Sacra Logo
View PDF
San Francisco, CA
Christian Laang
Home  >  Companies  >  Tradeshift
Tradeshift is a platform that makes it easier for buyers and sellers to do business by providing SaaS and embedded financial products.







Growth Rate (y/y)








Tradeshift made an estimated $144M in 2021, an increase of 10% from 2020. We estimate that revenue dropped in 2020 as the COVID crisis led to a significant reduction in global procurement activities. 

Tradeshift has three revenue streams:

  • Subscription fees for the payment automation and e-procurement service that it sells to enterprises on multi-year contracts
  • Transaction fees from trade financing suppliers and virtual credit card solutions for enterprises
  • Professional services for implementing the Tradeshift platform for customers

We estimate SaaS fees to be the biggest component of Tradeshift’s revenue, followed by transaction fees from trade finance and virtual cards. 



Tradeshift has raised $1.1B from notable investors such as Goldman Sachs, PayPal Ventures, West River, and Koch Industries. It was last valued at $2.7B at an estimated valuation/revenue multiple of 19x.

Tradeshift’s publicly listed competitors in the enterprise procure and pay space trade at lower multiples, with Coupa at 6.8x and Basware at 3.3x.

However, the companies in corporate expense management have higher multiples, with at 32x, Ramp at 81x, and Brex at 38x. The publicly traded B2B SaaS companies' combined index has a median multiple of 6.5x.

Business Model


Tradeshift is a platform that provides SaaS and financial products to enterprises and their suppliers to make it easier for them to do business with each other.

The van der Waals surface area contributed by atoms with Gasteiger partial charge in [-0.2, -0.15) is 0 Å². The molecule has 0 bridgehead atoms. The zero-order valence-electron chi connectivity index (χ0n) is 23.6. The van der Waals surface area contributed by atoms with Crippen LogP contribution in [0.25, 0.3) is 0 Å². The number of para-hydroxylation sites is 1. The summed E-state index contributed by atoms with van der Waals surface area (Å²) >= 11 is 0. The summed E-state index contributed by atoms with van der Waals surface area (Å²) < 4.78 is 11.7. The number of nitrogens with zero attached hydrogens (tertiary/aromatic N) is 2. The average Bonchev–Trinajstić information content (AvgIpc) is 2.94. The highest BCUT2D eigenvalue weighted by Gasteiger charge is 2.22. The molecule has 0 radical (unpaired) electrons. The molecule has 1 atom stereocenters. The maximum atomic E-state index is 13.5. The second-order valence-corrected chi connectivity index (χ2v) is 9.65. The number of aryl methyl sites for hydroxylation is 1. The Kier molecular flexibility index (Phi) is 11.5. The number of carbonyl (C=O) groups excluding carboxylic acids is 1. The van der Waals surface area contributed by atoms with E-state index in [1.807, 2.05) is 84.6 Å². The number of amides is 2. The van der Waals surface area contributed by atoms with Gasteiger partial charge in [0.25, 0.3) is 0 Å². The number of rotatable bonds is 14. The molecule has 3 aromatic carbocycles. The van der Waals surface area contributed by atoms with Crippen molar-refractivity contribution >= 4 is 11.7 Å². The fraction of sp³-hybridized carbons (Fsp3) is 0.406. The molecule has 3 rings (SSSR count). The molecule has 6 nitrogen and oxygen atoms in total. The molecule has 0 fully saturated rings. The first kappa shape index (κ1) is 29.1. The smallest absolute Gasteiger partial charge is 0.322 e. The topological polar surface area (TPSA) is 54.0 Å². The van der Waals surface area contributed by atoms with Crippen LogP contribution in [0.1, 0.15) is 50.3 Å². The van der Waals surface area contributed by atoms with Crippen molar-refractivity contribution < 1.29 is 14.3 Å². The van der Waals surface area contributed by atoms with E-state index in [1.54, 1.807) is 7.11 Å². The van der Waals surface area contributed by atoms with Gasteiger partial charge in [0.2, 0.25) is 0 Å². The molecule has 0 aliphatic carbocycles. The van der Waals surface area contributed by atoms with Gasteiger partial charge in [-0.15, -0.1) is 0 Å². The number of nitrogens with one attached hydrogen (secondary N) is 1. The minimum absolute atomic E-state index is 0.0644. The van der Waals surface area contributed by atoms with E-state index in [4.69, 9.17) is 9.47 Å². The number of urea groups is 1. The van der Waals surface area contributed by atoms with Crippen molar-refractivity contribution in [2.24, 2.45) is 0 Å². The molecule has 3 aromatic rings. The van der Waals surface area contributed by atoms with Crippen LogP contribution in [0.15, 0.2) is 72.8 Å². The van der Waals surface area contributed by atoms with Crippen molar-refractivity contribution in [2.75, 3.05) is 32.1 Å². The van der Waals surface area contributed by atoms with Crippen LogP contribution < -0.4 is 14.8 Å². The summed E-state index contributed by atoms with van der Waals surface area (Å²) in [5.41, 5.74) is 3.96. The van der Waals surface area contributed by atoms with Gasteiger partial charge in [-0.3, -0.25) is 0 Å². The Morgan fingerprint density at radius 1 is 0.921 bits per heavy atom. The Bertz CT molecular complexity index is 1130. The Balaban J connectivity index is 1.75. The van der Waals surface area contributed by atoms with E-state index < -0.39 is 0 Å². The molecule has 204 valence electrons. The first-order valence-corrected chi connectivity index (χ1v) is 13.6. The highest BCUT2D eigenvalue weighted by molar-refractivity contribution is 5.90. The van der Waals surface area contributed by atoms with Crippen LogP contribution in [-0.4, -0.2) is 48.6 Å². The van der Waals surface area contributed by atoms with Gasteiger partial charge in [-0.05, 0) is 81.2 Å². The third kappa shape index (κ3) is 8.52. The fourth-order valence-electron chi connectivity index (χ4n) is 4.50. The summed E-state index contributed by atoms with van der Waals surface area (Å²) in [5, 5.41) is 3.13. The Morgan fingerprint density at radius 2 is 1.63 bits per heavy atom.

Suppliers can list their services on Tradeshift for enterprises to connect and transact with them. Tradeshift provides free core services to suppliers, such as listings, digital invoicing, payment analytics, and a dashboard to build supply-side liquidity.

Tradeshift sells e-procurement SaaS to enterprises bundled with the supplier pool whose KYC and compliance are managed by Tradeshift. Enterprises can also onboard their existing suppliers to Tradeshift. Tradeshift also sells the payments and spend management SaaS to enterprises, which makes it easier for them to purchase from and pay their suppliers digitally.

Once the suppliers start sending invoices and getting paid using Tradeshift’s platform, Tradeshift leverages transaction data to offer working capital management products to suppliers, such as early invoice payment for a fee. Direct access to transaction data gives Tradeshift better underwriting ability without asking for paperwork like traditional trade financing companies.

As more suppliers and enterprises join Tradeshift’s platform, they benefit from two-sided network effects. For instance, Kuehne + Nagel onboarded its suppliers to Tradeshift when it became a customer. 30% of these suppliers were also selling to DHL, which became a Tradeshift customer and onboarded its supplier base to Tradeshift, leading to UPS becoming its customer as Tradeshift connected more suppliers in the logistics industry than other platforms. 



At the core of the Tradeshift platform is the SaaS that enables procurement, payments, and trade finance.


Tradeshift provides digital workflows to enterprises for buying from their existing or new suppliers on Tradeshift’s platform. Enterprises can create a white-labeled marketplace of their selected suppliers and expose it to their employees for direct procurement as per pre-configured rules. Tradeshift also facilitates purchasing long-tail items through pre-approved virtual cards to make a one-time purchase.